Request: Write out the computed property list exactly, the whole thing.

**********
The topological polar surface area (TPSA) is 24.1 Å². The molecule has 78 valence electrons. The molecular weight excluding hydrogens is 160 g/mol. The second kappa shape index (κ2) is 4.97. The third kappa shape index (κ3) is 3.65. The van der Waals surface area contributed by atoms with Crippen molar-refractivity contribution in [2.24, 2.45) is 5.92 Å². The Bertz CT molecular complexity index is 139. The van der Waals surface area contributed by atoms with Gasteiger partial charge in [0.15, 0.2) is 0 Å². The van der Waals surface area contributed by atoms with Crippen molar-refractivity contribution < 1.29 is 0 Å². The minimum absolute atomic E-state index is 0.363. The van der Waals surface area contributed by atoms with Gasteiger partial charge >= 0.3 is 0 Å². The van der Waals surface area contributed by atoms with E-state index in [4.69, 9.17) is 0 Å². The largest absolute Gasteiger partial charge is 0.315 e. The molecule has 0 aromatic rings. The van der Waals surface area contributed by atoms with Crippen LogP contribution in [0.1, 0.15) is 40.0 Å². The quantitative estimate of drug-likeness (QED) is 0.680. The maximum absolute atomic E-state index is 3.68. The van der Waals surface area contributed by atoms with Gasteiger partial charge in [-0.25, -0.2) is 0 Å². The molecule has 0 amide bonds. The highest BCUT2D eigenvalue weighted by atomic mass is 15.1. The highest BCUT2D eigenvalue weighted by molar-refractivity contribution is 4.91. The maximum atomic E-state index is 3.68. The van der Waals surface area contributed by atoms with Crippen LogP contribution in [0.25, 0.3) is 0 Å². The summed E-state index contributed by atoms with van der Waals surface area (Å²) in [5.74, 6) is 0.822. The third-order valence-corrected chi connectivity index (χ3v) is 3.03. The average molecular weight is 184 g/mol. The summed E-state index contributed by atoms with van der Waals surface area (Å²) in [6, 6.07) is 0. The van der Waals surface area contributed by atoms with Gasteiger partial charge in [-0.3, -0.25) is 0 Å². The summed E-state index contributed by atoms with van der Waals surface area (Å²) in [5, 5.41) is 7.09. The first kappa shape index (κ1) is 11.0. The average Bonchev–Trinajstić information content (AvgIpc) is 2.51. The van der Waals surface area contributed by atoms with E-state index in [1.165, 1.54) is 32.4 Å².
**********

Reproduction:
The topological polar surface area (TPSA) is 24.1 Å². The molecule has 78 valence electrons. The molecular weight excluding hydrogens is 160 g/mol. The second kappa shape index (κ2) is 4.97. The third kappa shape index (κ3) is 3.65. The van der Waals surface area contributed by atoms with Crippen molar-refractivity contribution in [2.24, 2.45) is 5.92 Å². The Bertz CT molecular complexity index is 139. The van der Waals surface area contributed by atoms with Gasteiger partial charge in [0.15, 0.2) is 0 Å². The van der Waals surface area contributed by atoms with Crippen molar-refractivity contribution < 1.29 is 0 Å². The minimum absolute atomic E-state index is 0.363. The van der Waals surface area contributed by atoms with Gasteiger partial charge >= 0.3 is 0 Å². The van der Waals surface area contributed by atoms with E-state index in [4.69, 9.17) is 0 Å². The largest absolute Gasteiger partial charge is 0.315 e. The molecule has 0 aromatic rings. The van der Waals surface area contributed by atoms with Crippen LogP contribution in [0.1, 0.15) is 40.0 Å². The quantitative estimate of drug-likeness (QED) is 0.680. The maximum absolute atomic E-state index is 3.68. The van der Waals surface area contributed by atoms with Gasteiger partial charge in [-0.25, -0.2) is 0 Å². The molecule has 0 amide bonds. The highest BCUT2D eigenvalue weighted by atomic mass is 15.1. The highest BCUT2D eigenvalue weighted by molar-refractivity contribution is 4.91. The maximum atomic E-state index is 3.68. The van der Waals surface area contributed by atoms with Crippen LogP contribution in [0.25, 0.3) is 0 Å². The summed E-state index contributed by atoms with van der Waals surface area (Å²) in [5.74, 6) is 0.822. The third-order valence-corrected chi connectivity index (χ3v) is 3.03. The average molecular weight is 184 g/mol. The summed E-state index contributed by atoms with van der Waals surface area (Å²) in [6, 6.07) is 0. The van der Waals surface area contributed by atoms with Gasteiger partial charge in [-0.3, -0.25) is 0 Å². The summed E-state index contributed by atoms with van der Waals surface area (Å²) in [5, 5.41) is 7.09. The first kappa shape index (κ1) is 11.0. The average Bonchev–Trinajstić information content (AvgIpc) is 2.51. The van der Waals surface area contributed by atoms with E-state index in [1.165, 1.54) is 32.4 Å².